Professor Robert Wilkinson is awarded an A1 rating from the South African National Research Foundation
Colleagues and students within the Faculty of Medicine were recently delighted by the news that Robert J Wilkinson, Professor in Infectious Diseases at Imperial, Director of the Clinical Infectious Disease Research Initiative (CIDRI) and Member of the Institute for Infectious Disease and Molecular Medicine (IDM) has been awarded an A1 rating – the highest – by the South African National Research Foundation (NRF).
The NRF grants an A1 rating to a researcher who is “recognised by all reviewers as a leading scholar in his/her field internationally for the high quality and wide impact (i.e. beyond a narrow field of specialisation) of his/her recent outputs”. An A1 rating is thus a rare honour, reserved for the most distinguished researchers. There are only about 30 such A1 rated scientists in the entire country across all disciplines.
“I’m honoured to gain South African national recognition, and never knew there were so few such researchers so recognised,” was the reaction of Prof Wilkinson. “We are delighted at the news,” says Director of IGHI, Professor the Lord Ara Darzi.
Professor Wilkinson’s major research interest is understanding and intervening in tuberculosis and HIV-associated tuberculosis. The research has broken new ground in understanding the spectrum of how the immune system controls or fails to control TB, how HIV, antiretroviral therapy and vitamin D impacts this, and how the immune system sometimes contributes to the TB disease process through excessive inflammation.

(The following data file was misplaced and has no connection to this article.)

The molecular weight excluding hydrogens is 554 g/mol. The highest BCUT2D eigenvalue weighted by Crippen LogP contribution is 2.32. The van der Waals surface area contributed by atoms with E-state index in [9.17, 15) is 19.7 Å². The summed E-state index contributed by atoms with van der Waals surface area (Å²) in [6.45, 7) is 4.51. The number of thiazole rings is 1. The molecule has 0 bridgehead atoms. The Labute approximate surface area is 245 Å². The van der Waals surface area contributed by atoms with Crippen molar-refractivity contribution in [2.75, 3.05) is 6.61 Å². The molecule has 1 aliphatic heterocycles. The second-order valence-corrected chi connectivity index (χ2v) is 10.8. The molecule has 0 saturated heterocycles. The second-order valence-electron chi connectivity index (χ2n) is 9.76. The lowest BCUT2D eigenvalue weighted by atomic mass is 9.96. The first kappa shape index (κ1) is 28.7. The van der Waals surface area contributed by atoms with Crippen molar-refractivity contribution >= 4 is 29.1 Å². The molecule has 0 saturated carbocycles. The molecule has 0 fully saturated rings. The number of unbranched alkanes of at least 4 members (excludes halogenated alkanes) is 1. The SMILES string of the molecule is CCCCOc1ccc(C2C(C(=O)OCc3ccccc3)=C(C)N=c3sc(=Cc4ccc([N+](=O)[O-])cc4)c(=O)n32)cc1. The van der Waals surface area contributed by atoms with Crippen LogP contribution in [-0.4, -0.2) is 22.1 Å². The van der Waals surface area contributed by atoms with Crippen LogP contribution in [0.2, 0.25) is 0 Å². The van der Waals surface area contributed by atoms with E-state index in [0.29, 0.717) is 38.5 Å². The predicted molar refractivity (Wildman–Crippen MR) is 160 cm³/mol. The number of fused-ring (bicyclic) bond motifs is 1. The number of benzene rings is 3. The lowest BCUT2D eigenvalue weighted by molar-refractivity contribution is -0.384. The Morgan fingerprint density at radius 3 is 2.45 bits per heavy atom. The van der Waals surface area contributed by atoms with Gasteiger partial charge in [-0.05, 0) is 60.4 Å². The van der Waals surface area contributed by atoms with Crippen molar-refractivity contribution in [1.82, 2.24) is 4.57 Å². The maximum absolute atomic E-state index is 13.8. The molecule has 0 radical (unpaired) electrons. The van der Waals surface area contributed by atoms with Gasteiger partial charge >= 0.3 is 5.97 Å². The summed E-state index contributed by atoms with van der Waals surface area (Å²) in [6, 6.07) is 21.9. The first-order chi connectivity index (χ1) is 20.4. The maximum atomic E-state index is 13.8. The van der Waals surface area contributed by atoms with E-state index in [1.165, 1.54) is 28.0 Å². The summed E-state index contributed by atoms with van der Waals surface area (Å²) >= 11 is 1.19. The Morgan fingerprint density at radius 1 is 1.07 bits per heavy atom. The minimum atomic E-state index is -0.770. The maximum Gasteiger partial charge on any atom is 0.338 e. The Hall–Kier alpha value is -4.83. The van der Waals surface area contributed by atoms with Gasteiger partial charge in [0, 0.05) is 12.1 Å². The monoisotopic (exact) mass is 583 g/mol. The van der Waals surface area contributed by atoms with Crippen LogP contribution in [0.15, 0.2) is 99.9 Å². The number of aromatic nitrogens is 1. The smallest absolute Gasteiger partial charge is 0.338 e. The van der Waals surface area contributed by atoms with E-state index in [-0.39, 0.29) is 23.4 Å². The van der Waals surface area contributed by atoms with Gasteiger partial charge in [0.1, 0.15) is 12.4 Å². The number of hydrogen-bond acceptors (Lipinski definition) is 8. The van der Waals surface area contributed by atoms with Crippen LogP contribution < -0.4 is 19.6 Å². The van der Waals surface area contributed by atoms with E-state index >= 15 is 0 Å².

His research has also tested new strategies for preventing TB and findings have influenced international guidelines.
We congratulate him for his dedication and passion that has catapulted him as one of the top rated researchers in the country.
Article text (excluding photos or graphics) available under an Attribution-NonCommercial-ShareAlike Creative Commons license.
Photos and graphics subject to third party copyright used with permission or © Imperial College London.